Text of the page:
Attack of the Mediocre

Review of Attack of the Cybermen (#138)
DVD Release Date: 07 Jul 09 (Out of Print)
Original Air Date: 05 - 12 Jan 1985
Doctor/Companion: Six, Peri Brown
Stars: Colin Baker, Nicola Bryant
Preceding Story: The Twin Dilemma (Six, Peri)
Succeeding Story: Vengeance on Varos (Six, Peri)

After I posted my last review, which was for the Peter Davison audio adventure Spare Parts, one of my regular readers pointed out that I haven't reviewed all of the televised adventures, and suggested I consider doing more. Given that my focus has generally been on the more-readily-agreed-to-be-canonical TV run, I thought that was a great idea—especially since it also makes it easier to come up with something to post about.

So I went and made a list of the DVD reviews I've already done, and the stories covered on in Nu-Views and Retro-Views, and proceeded to make a convoluted spreadsheet. I decided I should begin with ones I've never touched on at all, and try to even out the proportionality of reviews to available serials across all the pre-Hiatus/Classic Doctors.

Colin Baker turned out to be most slighted in this sense, in that only two of his eleven serials (counting the Trial of a Time Lord as four serials) have been reviewed, and one of those was a Nu-View. That means 82% of C. Baker's run is untouched (T. Baker is at 62%, Davison 60%, McCoy 50%, Troughton 50% (of existing serials), Hartnell 47% (existing), and Pertwee 33%). I seemed obvious, then to start with Ol' Sixie. But which serial?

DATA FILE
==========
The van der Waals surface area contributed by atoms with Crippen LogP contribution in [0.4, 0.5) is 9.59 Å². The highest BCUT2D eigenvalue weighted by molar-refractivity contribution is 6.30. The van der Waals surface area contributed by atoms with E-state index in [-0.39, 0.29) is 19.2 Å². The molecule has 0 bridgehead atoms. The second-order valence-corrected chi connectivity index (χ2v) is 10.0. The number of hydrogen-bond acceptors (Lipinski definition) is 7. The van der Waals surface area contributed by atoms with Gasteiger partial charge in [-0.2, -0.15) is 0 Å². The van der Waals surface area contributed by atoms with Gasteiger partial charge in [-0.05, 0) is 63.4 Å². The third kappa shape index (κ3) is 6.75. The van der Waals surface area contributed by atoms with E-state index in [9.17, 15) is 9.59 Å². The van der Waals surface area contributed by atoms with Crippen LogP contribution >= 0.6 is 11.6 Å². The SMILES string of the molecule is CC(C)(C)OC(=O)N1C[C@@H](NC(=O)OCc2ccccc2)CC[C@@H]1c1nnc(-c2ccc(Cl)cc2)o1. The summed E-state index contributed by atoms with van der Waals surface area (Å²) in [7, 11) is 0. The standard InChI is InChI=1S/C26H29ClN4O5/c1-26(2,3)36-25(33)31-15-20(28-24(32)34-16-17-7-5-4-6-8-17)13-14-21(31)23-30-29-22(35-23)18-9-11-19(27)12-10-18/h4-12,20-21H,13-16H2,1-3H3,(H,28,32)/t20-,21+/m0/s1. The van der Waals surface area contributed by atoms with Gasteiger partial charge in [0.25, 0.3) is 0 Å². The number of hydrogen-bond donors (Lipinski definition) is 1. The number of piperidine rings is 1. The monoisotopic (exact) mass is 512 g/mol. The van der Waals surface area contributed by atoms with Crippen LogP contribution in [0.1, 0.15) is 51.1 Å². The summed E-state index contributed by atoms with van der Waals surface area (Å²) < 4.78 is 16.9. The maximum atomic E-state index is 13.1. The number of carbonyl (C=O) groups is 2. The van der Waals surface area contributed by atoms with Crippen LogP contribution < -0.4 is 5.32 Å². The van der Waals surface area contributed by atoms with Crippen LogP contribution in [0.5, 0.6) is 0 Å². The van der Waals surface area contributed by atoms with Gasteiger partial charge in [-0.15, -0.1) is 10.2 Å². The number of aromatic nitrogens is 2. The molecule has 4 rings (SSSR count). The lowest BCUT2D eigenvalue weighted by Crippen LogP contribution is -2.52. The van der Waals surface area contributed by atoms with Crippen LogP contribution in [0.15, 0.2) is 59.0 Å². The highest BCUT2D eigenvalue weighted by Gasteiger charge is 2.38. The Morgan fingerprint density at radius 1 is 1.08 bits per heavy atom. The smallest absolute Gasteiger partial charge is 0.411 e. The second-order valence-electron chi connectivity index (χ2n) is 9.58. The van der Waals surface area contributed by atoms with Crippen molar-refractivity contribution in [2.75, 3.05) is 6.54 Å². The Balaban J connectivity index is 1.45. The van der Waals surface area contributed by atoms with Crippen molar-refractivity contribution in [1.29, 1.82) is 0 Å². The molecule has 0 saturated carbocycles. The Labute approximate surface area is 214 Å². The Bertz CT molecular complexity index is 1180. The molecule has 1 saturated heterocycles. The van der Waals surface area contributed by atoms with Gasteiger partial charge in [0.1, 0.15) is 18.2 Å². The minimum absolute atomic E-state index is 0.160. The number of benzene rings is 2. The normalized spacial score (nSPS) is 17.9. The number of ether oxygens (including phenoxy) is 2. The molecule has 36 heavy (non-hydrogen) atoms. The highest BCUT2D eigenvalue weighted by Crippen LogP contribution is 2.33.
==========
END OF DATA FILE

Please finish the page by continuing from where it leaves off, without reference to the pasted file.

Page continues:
It didn't take long for me to pick one, and several to come after. Having just witnessed the ultimate beginning of the Cybermen last month, and realizing that three more Doctors also had unreviewed Cybermen stories, I settled on a theme. First up, then, is Six's encounter in Attack of the Cybermen.

One of the advantages of reviewing less familiar stories (I'd only seen this one a couple times before) is that I can still be a "new" fan to a certain degree. Because I didn't grow up watching Doctor Who, I still come to it from the perspective of one who believes post-Hiatus/NuWho is just as much "proper Doctor Who" as the pre-Hiatus/Classic stuff. And since I couldn't remember off the top of my head what the story was about—even when looking at the DVD cover art—I didn't have many pre-conceptions, despite it not being entirely new to me.